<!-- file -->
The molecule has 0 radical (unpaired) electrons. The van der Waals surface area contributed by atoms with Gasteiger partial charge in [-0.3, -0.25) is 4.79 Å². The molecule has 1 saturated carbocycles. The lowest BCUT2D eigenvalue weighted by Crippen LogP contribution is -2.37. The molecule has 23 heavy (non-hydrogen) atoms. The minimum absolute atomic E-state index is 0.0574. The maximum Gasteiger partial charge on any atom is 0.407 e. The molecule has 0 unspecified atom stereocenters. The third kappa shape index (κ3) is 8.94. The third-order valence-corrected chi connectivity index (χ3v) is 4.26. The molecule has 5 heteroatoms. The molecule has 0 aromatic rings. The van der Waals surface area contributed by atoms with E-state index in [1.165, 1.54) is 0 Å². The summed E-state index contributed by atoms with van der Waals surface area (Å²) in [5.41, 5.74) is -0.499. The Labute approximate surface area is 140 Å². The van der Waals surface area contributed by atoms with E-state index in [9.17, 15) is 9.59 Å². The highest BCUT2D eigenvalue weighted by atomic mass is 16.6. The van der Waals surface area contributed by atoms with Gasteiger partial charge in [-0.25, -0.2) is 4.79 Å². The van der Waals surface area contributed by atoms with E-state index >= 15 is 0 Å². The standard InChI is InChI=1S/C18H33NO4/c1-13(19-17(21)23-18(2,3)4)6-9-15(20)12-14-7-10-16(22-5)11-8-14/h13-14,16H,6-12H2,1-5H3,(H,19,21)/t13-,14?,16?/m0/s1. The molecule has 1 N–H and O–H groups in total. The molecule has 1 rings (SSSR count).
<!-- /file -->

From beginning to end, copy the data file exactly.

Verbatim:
The molecule has 0 radical (unpaired) electrons. The van der Waals surface area contributed by atoms with Gasteiger partial charge in [-0.3, -0.25) is 4.79 Å². The molecule has 1 saturated carbocycles. The lowest BCUT2D eigenvalue weighted by Crippen LogP contribution is -2.37. The molecule has 23 heavy (non-hydrogen) atoms. The minimum absolute atomic E-state index is 0.0574. The maximum Gasteiger partial charge on any atom is 0.407 e. The molecule has 0 unspecified atom stereocenters. The third kappa shape index (κ3) is 8.94. The third-order valence-corrected chi connectivity index (χ3v) is 4.26. The molecule has 5 heteroatoms. The molecule has 0 aromatic rings. The van der Waals surface area contributed by atoms with E-state index in [1.165, 1.54) is 0 Å². The summed E-state index contributed by atoms with van der Waals surface area (Å²) in [5.41, 5.74) is -0.499. The Labute approximate surface area is 140 Å². The van der Waals surface area contributed by atoms with E-state index in [9.17, 15) is 9.59 Å². The highest BCUT2D eigenvalue weighted by atomic mass is 16.6. The van der Waals surface area contributed by atoms with Gasteiger partial charge in [-0.25, -0.2) is 4.79 Å². The van der Waals surface area contributed by atoms with E-state index >= 15 is 0 Å². The standard InChI is InChI=1S/C18H33NO4/c1-13(19-17(21)23-18(2,3)4)6-9-15(20)12-14-7-10-16(22-5)11-8-14/h13-14,16H,6-12H2,1-5H3,(H,19,21)/t13-,14?,16?/m0/s1. The molecule has 1 N–H and O–H groups in total. The molecule has 1 rings (SSSR count).